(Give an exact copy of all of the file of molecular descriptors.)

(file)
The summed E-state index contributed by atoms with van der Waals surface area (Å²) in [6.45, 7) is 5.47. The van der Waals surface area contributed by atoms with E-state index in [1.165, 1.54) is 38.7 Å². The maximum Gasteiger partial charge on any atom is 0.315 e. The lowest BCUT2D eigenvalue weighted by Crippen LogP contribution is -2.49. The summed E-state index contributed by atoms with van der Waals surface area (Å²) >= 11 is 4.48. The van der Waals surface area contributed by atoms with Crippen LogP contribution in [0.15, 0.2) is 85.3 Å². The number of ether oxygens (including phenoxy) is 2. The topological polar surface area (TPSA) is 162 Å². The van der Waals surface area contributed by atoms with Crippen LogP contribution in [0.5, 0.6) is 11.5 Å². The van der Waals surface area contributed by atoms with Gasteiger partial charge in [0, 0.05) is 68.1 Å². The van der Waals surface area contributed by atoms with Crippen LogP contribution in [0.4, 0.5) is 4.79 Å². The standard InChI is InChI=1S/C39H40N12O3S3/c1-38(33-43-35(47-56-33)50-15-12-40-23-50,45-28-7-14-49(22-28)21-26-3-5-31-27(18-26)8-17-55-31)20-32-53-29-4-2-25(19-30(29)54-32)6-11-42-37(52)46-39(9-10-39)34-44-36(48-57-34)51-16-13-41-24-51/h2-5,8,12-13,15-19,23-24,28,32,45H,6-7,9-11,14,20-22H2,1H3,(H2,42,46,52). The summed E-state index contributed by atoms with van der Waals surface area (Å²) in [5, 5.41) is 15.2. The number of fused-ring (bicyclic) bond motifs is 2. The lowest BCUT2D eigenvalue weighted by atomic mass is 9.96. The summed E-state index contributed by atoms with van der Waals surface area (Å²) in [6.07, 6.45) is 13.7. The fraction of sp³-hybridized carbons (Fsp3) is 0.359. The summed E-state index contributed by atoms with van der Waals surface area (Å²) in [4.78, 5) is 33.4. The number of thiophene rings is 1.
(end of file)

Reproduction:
The summed E-state index contributed by atoms with van der Waals surface area (Å²) in [6.45, 7) is 5.47. The van der Waals surface area contributed by atoms with E-state index in [1.165, 1.54) is 38.7 Å². The maximum Gasteiger partial charge on any atom is 0.315 e. The lowest BCUT2D eigenvalue weighted by Crippen LogP contribution is -2.49. The summed E-state index contributed by atoms with van der Waals surface area (Å²) >= 11 is 4.48. The van der Waals surface area contributed by atoms with Crippen LogP contribution in [0.15, 0.2) is 85.3 Å². The number of ether oxygens (including phenoxy) is 2. The topological polar surface area (TPSA) is 162 Å². The van der Waals surface area contributed by atoms with Crippen LogP contribution in [0.5, 0.6) is 11.5 Å². The van der Waals surface area contributed by atoms with Gasteiger partial charge in [0, 0.05) is 68.1 Å². The van der Waals surface area contributed by atoms with Crippen LogP contribution in [0.4, 0.5) is 4.79 Å². The standard InChI is InChI=1S/C39H40N12O3S3/c1-38(33-43-35(47-56-33)50-15-12-40-23-50,45-28-7-14-49(22-28)21-26-3-5-31-27(18-26)8-17-55-31)20-32-53-29-4-2-25(19-30(29)54-32)6-11-42-37(52)46-39(9-10-39)34-44-36(48-57-34)51-16-13-41-24-51/h2-5,8,12-13,15-19,23-24,28,32,45H,6-7,9-11,14,20-22H2,1H3,(H2,42,46,52). The summed E-state index contributed by atoms with van der Waals surface area (Å²) in [5, 5.41) is 15.2. The number of fused-ring (bicyclic) bond motifs is 2. The lowest BCUT2D eigenvalue weighted by atomic mass is 9.96. The summed E-state index contributed by atoms with van der Waals surface area (Å²) in [6.07, 6.45) is 13.7. The fraction of sp³-hybridized carbons (Fsp3) is 0.359. The summed E-state index contributed by atoms with van der Waals surface area (Å²) in [4.78, 5) is 33.4. The number of thiophene rings is 1.